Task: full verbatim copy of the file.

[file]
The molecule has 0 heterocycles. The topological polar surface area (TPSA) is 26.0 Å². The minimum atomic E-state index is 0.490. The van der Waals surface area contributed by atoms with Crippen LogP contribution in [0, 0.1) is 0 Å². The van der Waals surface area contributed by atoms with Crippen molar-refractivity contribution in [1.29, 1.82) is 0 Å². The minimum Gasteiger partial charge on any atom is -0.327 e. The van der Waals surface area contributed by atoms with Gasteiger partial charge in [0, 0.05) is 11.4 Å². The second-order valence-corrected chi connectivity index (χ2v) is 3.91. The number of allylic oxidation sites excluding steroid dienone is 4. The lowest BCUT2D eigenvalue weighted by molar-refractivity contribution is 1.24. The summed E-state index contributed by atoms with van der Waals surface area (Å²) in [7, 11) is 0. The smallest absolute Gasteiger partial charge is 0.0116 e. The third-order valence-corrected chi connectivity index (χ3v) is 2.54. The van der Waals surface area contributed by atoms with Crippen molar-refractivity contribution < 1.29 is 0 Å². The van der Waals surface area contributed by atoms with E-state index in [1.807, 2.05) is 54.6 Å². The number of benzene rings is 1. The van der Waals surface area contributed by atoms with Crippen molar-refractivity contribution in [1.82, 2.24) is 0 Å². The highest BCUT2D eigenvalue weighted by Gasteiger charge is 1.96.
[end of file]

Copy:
The molecule has 0 heterocycles. The topological polar surface area (TPSA) is 26.0 Å². The minimum atomic E-state index is 0.490. The van der Waals surface area contributed by atoms with Crippen LogP contribution in [0, 0.1) is 0 Å². The van der Waals surface area contributed by atoms with Crippen molar-refractivity contribution in [1.29, 1.82) is 0 Å². The minimum Gasteiger partial charge on any atom is -0.327 e. The van der Waals surface area contributed by atoms with Gasteiger partial charge in [0, 0.05) is 11.4 Å². The second-order valence-corrected chi connectivity index (χ2v) is 3.91. The number of allylic oxidation sites excluding steroid dienone is 4. The lowest BCUT2D eigenvalue weighted by molar-refractivity contribution is 1.24. The summed E-state index contributed by atoms with van der Waals surface area (Å²) in [7, 11) is 0. The smallest absolute Gasteiger partial charge is 0.0116 e. The third-order valence-corrected chi connectivity index (χ3v) is 2.54. The van der Waals surface area contributed by atoms with Crippen molar-refractivity contribution < 1.29 is 0 Å². The van der Waals surface area contributed by atoms with E-state index in [1.807, 2.05) is 54.6 Å². The number of benzene rings is 1. The van der Waals surface area contributed by atoms with Crippen molar-refractivity contribution in [1.82, 2.24) is 0 Å². The highest BCUT2D eigenvalue weighted by Gasteiger charge is 1.96.